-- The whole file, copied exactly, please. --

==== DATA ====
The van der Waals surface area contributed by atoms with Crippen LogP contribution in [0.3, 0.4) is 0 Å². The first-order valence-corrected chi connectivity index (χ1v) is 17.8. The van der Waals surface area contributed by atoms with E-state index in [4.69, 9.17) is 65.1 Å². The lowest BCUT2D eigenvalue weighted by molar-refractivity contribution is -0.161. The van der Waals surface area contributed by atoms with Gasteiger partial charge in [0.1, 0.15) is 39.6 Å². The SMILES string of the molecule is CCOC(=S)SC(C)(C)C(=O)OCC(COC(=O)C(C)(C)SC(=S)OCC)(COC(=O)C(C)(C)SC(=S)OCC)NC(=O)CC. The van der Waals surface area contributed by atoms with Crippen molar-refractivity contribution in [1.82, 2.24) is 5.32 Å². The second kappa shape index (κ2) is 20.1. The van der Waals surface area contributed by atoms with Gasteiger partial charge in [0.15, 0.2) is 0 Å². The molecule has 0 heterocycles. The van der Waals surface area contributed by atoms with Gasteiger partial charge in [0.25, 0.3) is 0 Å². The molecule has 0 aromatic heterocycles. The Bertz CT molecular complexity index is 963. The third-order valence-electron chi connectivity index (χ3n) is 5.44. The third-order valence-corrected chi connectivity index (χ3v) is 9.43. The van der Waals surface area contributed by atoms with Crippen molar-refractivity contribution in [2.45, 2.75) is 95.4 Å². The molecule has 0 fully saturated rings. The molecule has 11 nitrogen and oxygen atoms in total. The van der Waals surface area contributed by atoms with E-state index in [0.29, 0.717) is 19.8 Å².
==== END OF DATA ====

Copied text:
The van der Waals surface area contributed by atoms with Crippen LogP contribution in [0.3, 0.4) is 0 Å². The first-order valence-corrected chi connectivity index (χ1v) is 17.8. The van der Waals surface area contributed by atoms with E-state index in [4.69, 9.17) is 65.1 Å². The lowest BCUT2D eigenvalue weighted by molar-refractivity contribution is -0.161. The van der Waals surface area contributed by atoms with Gasteiger partial charge in [0.1, 0.15) is 39.6 Å². The SMILES string of the molecule is CCOC(=S)SC(C)(C)C(=O)OCC(COC(=O)C(C)(C)SC(=S)OCC)(COC(=O)C(C)(C)SC(=S)OCC)NC(=O)CC. The van der Waals surface area contributed by atoms with Crippen molar-refractivity contribution in [1.82, 2.24) is 5.32 Å². The second kappa shape index (κ2) is 20.1. The van der Waals surface area contributed by atoms with Gasteiger partial charge in [0.15, 0.2) is 0 Å². The molecule has 0 heterocycles. The van der Waals surface area contributed by atoms with Gasteiger partial charge in [0.25, 0.3) is 0 Å². The molecule has 0 aromatic heterocycles. The Bertz CT molecular complexity index is 963. The third-order valence-electron chi connectivity index (χ3n) is 5.44. The third-order valence-corrected chi connectivity index (χ3v) is 9.43. The van der Waals surface area contributed by atoms with Crippen molar-refractivity contribution in [2.45, 2.75) is 95.4 Å². The molecule has 0 fully saturated rings. The molecule has 11 nitrogen and oxygen atoms in total. The van der Waals surface area contributed by atoms with E-state index in [0.29, 0.717) is 19.8 Å².